Most of the blogs I read are U.S. based, but a few are from Europe.  Here are two from Sweden that you might find interesting:

If you are overweight or have type 2 diabetes, you would benefit from this video from the Diet Doctor.  If you simply want to maintain good health, you would benefit from this video.  It is long, so watch it in place of Jersey Shore.

2012 IS HERE


Blogging Rule 5?


Not here, but these two picture will show a change toward... a more pleasant countenance... with some professional help.


Sure you know who she is.

But then, what is beauty?
Click here to hear the original
for Kathy

Oh, you want to know what Rule 5 is?  Click here for the explanation.

2012 IS HERE


Saturday, January 28, 2012

Obama And The Bushes


Got an email with a link to the following post at Politico and questioning what it could all mean.

Obama hosts H.W., Jeb Bush at W.H. By DONOVAN SLACK | 1/27/12 9:02 PM ESTPresident Barack Obama is pictured with George H.W. Bush and Jeb Bush at the White House on Jan. 27. |Official White House Photo by Pete Souza
I responded with:
Obama was just asking for recommendations for the best golf courses in Maine and Florida.  Jeb offered to lend Obama a set of clubs... left-handed because Obama is... if he visits this spring.  GHWB offered to help cure Obama's slice... goes far left every time.  Obama provided dinner: left-overs. 

2012 IS HERE


Where Are Those Canadian Orange Trees?


Strange headline of the day:

FDA blocks orange juice shipments from Canada
Well, think about it.

2012 IS HERE


Obama Likely To Be Re-elected


As I watch the news and watch the GOP candidates commit fratricide, it seems increasingly likely that President Obama will remain President Obama through 2016.

The reasons:

  • Obama has the general press on his side for the most part.  Problems that would have been front page under the Bush administration are swept aside or given a positive spin; e.g., unemployment remains high, but "the economy is improving."  Both true, but the emphasis is on the latter.
  • The open warfare among the Republican candidates has made it appear that no candidate is presidential material.  Shaking hands after the bloodshed is not going to repair the public image. 
  • Issues that stung the Democrats in 2010 have melted into the news background.  The Tea Party is invisible and fragmented by the infighting of the candidates.
  • The volatile Middle East is all but forgotten as the spotlight is on Bain or Gingrich's ex-wives.  The public is tired of the Middle East and gladly takes a news break from it providing Obama cover as his foreign policy crumbles in that region. 
  • Obama remains an effective public communicator, even if a significant portion of what is communicated is not quite accurate.  The public is willing to accept "close enough for government work."
  • The GOP field is rife with uninspiring candidates or candidates with too much baggage.  A vote magnet such as Paul Ryan or Allen West or Marco Rubio is at least four years away.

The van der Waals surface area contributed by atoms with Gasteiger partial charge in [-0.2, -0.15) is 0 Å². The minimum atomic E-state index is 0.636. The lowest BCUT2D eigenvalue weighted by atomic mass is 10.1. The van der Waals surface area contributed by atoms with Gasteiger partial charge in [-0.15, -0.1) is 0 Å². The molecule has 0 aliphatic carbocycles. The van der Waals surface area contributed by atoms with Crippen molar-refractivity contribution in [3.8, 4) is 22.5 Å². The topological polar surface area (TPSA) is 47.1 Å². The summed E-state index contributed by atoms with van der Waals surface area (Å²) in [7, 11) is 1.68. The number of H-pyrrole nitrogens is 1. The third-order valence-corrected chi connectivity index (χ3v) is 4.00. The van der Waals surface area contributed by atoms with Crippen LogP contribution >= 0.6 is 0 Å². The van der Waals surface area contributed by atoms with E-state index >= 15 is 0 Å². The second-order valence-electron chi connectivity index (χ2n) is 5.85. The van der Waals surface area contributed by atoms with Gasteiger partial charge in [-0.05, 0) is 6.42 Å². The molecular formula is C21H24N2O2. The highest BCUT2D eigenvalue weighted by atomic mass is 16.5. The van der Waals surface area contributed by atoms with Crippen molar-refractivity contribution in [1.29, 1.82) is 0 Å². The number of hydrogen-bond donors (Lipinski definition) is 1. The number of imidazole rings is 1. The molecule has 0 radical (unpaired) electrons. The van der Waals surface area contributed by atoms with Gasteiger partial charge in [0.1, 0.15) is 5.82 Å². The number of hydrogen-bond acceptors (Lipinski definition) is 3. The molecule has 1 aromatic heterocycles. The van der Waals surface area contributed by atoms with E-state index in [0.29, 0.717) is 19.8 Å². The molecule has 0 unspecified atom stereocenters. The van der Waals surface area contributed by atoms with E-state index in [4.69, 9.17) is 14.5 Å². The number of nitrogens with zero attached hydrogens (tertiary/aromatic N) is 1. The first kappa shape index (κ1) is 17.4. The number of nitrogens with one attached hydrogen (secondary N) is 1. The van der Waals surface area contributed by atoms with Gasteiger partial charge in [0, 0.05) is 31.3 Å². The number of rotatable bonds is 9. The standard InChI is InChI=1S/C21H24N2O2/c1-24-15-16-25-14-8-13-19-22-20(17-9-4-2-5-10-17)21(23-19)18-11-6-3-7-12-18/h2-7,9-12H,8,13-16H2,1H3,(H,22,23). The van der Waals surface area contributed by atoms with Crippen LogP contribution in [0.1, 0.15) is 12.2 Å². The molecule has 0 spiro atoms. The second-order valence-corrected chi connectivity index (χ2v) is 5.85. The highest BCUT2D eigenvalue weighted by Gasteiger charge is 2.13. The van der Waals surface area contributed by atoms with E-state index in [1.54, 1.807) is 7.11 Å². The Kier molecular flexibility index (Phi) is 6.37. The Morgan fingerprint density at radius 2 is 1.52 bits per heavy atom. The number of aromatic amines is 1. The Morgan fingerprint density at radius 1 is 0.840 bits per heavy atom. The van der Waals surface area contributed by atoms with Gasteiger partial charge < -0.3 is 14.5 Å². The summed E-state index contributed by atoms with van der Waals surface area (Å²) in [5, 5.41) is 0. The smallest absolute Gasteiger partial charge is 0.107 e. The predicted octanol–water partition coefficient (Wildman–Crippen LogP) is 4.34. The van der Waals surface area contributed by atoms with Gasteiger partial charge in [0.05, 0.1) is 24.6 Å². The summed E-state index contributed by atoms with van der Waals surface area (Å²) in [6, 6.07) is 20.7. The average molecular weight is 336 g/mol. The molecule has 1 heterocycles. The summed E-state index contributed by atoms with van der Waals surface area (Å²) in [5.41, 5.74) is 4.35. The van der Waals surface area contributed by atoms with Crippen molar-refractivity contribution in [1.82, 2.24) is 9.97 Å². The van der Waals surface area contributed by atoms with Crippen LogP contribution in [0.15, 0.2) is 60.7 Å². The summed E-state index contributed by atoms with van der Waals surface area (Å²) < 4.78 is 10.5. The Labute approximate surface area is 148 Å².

Maybe the situation will change once the Republicans finally make a choice.  But from where I stand now, I don't see a repeat of 2010.

The problem, of course, is that by 2016 it won't be just Republicans who are fragmented.  By then, Obama's class warfare and binge spending will make Europe's problems look like a kid's birthday party.  By then, the next recession will make this last one seem like a minor bump in the road.  By then, I'm not sure if anyone will want to be president.

I hope I'm wrong.  I can change my mind if I see a reason to.


Friday, January 27, 2012

Court Denies U-M Students Their Say


Court Denies U-M Students Their Say: Only pro-unionization parties allowed to testify.[...] 

2012 IS HERE


Your Government In Action -- Inaction?


2012 IS HERE


Obama On College Costs


President Obama at the University of Michigan:

What Obama Won't Mention Today in Michigan: Campus Has 53% More Administrators Than Faculty  January 27,2012

Study finds increase in university administrators  Sept. 1, 2010

Where all that money is going

Tuition rises, class size grows, and the bureaucracy gets big  - January 14, 2010


College costs are going up for non-teaching reasons:
  • Universities desire to enhance their research status which leads to buildings and staffing focused on non-teaching efforts.
  • The federal government requires a variety of programs be implemented for special interests that have nothing to do with teaching and these requirements each require an administrator to manage the government mandates [title this; title that, etc.]

2012 IS HERE


Why The Stock Market Drives Me Nuts


A tale of two pictures:

No, I don't have a position in this stock.

2012 IS HERE


U.S. Military Changes Coming


The Pentagon has been working on ways to trim its costs without gutting its capabilities.  On reading the following from Military Times, it looks as if they are taking a well-balanced approach as opposed to the post-Vietnam slash and burn.

Despite Panetta’s doomsday rhetoric of recent months, the budget proposal does not include any radical cuts in hardware and weapons programs that have not been widely discussed already. 
Two key aspects of the budget remain largely intact: the F-35 Joint Strike Fighter program that will supply the Air Force, Navy and Marine Corps with a so-called fifth generation aircraft; and the Navy’s carrier fleet, which will remain pegged at 11 flat-tops. 
The Army’s total force should be slashed by an additional 30,000 troops, down to 490,000 by 2017. That will bring the Army back to about the same level as 2001. The current force swelled to 570,000 in response to the wars in Iraq and Afghanistan, and previous plans called to reduce that to 520,000 by 2017. [image source